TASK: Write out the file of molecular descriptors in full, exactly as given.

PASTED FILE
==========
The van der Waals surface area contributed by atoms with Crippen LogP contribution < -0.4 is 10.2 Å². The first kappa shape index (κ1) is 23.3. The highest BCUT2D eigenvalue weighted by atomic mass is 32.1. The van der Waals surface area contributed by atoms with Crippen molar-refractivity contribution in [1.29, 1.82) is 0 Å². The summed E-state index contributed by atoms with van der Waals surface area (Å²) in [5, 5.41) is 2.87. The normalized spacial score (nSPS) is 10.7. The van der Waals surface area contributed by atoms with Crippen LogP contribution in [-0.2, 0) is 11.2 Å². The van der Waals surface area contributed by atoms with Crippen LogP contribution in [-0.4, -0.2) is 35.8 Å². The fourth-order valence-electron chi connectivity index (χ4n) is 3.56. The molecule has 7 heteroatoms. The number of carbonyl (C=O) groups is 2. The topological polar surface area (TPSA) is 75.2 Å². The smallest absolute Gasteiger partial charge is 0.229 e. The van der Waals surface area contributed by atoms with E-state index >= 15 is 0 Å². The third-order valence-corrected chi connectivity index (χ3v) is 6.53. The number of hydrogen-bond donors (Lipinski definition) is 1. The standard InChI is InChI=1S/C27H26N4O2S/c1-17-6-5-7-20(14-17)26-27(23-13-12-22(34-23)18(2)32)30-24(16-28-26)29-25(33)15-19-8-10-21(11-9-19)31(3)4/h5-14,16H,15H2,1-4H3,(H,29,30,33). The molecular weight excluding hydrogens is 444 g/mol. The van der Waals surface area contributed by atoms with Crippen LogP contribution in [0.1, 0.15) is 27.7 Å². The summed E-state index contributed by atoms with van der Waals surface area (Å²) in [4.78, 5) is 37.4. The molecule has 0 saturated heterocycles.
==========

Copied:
The van der Waals surface area contributed by atoms with Crippen LogP contribution < -0.4 is 10.2 Å². The first kappa shape index (κ1) is 23.3. The highest BCUT2D eigenvalue weighted by atomic mass is 32.1. The van der Waals surface area contributed by atoms with Crippen molar-refractivity contribution in [1.29, 1.82) is 0 Å². The summed E-state index contributed by atoms with van der Waals surface area (Å²) in [5, 5.41) is 2.87. The normalized spacial score (nSPS) is 10.7. The van der Waals surface area contributed by atoms with Crippen LogP contribution in [-0.2, 0) is 11.2 Å². The van der Waals surface area contributed by atoms with Crippen LogP contribution in [-0.4, -0.2) is 35.8 Å². The fourth-order valence-electron chi connectivity index (χ4n) is 3.56. The molecule has 7 heteroatoms. The number of carbonyl (C=O) groups is 2. The topological polar surface area (TPSA) is 75.2 Å². The smallest absolute Gasteiger partial charge is 0.229 e. The van der Waals surface area contributed by atoms with E-state index >= 15 is 0 Å². The third-order valence-corrected chi connectivity index (χ3v) is 6.53. The number of hydrogen-bond donors (Lipinski definition) is 1. The standard InChI is InChI=1S/C27H26N4O2S/c1-17-6-5-7-20(14-17)26-27(23-13-12-22(34-23)18(2)32)30-24(16-28-26)29-25(33)15-19-8-10-21(11-9-19)31(3)4/h5-14,16H,15H2,1-4H3,(H,29,30,33). The molecular weight excluding hydrogens is 444 g/mol. The van der Waals surface area contributed by atoms with Crippen LogP contribution in [0.1, 0.15) is 27.7 Å². The summed E-state index contributed by atoms with van der Waals surface area (Å²) in [4.78, 5) is 37.4. The molecule has 0 saturated heterocycles.